Book Review: The Mouse of Amherst by Elizabeth Spires

I’m Nobody! Who are you?

Are you – Nobody – too?

Then there’s a pair of us!

Don’t tell! they’d banish us – you know!

How dreary – to be – Somebody!

How public – like a Frog –

To tell your name – the livelong June –

To an admiring Bog! –

by Emily Dickinson

This poem by Emily Dickinson is one of my favorites. I have read poetry – or have had it read to me – for years. There is nothing like hearing words cascading on the ear in a pleasurable rhythm!

But I did not find Emily Dickinson’s poem I’m Nobody in a book of poetry, readers. I discovered it on the back of The Mouse of Amherst. In this case that would be Amherst, Massachusetts, home of the famous Emily Dickinson. It seems that Miss Dickinson’s poetry has undergone some sort of revival of late. Her work is fantastic, certainly, but she received next to no recognition for it during her lifetime. Most of her poetry was published posthumously.

Part of the reason for this is that the publishers of the time had no idea how to categorize her work. Miss Dickinson’s poetry did not conform to the poetry published during her time. In fact, many of her verses seemed “uncontrolled” and out of sync with what was considered “real” poetry.

This has led to innumerable stories being published about the reclusive Miss Dickinson in recent memory. The Mouse of Amherst is one such novel. Written for young children, The Mouse of Amherst introduces the reader to Emily Dickinson and her poetry from a unique perspective – through the eyes of a mouse that has moved into the wainscoting in Miss Dickinson’s room!

This young white mouse is Emmaline. As any other young mouse, Emmaline’s primary concerns are avoiding the cat and surviving. Yet she senses something about such a life is not fulfilling. It is dull and monotonous; there is nothing to fill her hours except eating, sleeping, and avoiding danger.

Until she moves into her new room, and discovers a welcome gift from Miss Dickinson. It is an inkwell and a feather pen, both mouse-sized. Underneath the inkwell is a poem from Emily Dickinson to Emmaline Mouse (though naturally Miss Dickinson has no idea of her new roommate’s name).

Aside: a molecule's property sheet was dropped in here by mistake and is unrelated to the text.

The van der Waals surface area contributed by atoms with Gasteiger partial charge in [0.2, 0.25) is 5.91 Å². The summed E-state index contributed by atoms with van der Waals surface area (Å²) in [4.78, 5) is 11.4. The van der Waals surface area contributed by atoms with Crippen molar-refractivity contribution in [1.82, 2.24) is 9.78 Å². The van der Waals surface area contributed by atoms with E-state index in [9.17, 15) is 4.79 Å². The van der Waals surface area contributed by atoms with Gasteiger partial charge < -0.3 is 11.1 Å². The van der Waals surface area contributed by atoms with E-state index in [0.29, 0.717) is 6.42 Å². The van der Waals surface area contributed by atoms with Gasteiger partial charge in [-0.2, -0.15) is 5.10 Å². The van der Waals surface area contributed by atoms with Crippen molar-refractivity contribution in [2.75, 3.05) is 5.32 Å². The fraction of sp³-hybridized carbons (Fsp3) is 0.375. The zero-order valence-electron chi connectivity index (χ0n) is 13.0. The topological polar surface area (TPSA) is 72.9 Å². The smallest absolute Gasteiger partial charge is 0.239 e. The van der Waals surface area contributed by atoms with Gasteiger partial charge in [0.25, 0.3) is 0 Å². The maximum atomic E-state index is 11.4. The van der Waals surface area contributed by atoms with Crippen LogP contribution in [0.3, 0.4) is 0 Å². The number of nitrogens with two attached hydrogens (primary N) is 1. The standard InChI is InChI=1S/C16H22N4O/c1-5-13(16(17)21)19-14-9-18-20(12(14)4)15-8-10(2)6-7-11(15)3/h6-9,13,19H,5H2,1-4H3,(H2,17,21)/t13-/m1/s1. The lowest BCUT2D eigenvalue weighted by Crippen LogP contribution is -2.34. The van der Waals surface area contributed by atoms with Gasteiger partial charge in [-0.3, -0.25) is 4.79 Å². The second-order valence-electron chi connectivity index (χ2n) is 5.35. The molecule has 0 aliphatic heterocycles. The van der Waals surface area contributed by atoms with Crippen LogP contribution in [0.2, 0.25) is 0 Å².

Thus begins the pen pal relationship between the great poet and the small mouse. The two exchange poems and Emmaline encourages Miss Dickinson when her poetry is once again rejected for publication. The strange friendship, however, has its risks – a ball of fur with nine lives, teeth, and claws!

The Mouse of Amherst is a sweet little book fit for any child, though it will probably appeal more quickly to girls than to boys. Everyone should be exposed to good poetry in their life at some point. The Mouse of Amherst is a fine introduction for children to the ticklish, tightrope world of poetry.

Until next time!

The Mithril Guardian

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About The Mithril Guardian

I like stories.  Whether they’re on film, in song, or in print, I always remember a good story.  They remind me of paintings.  People cannot see them without learning something.  So it’s a good idea to look at a story from as many angles as possible.  I can watch the same movie a million times and still I will learn something that I did not know before.  Thoughts on the Edge of Forever is where I get to focus on what I learned from stories; what was not obvious the first time, the second time, or the umpteenth time. Earlier posts are written in the form of letters, usually to specific characters, to point out what I saw in a particular story or heard in a piece of music. Some of those letters, though, are like letters to the editor. Why did someone write a story this way and not another? Would the story have turned out better if the writer had done something different? These ‘letters to the editor’ will probably never be answered by the writers - the characters certainly will not answer anything - but their contents are still up for debate. After all, unless you ask a question, you will never get an answer. Still, civil ground rules apply. Any foul language or other form of abuse will not be tolerated in Thoughts on the Edge of Forever. I mean, who wants to be around the guest at the dinner party who is being nasty? Practically nobody, since people go to a party to have fun, not to hang around a grouch. So let’s have fun! The Mithril Guardian
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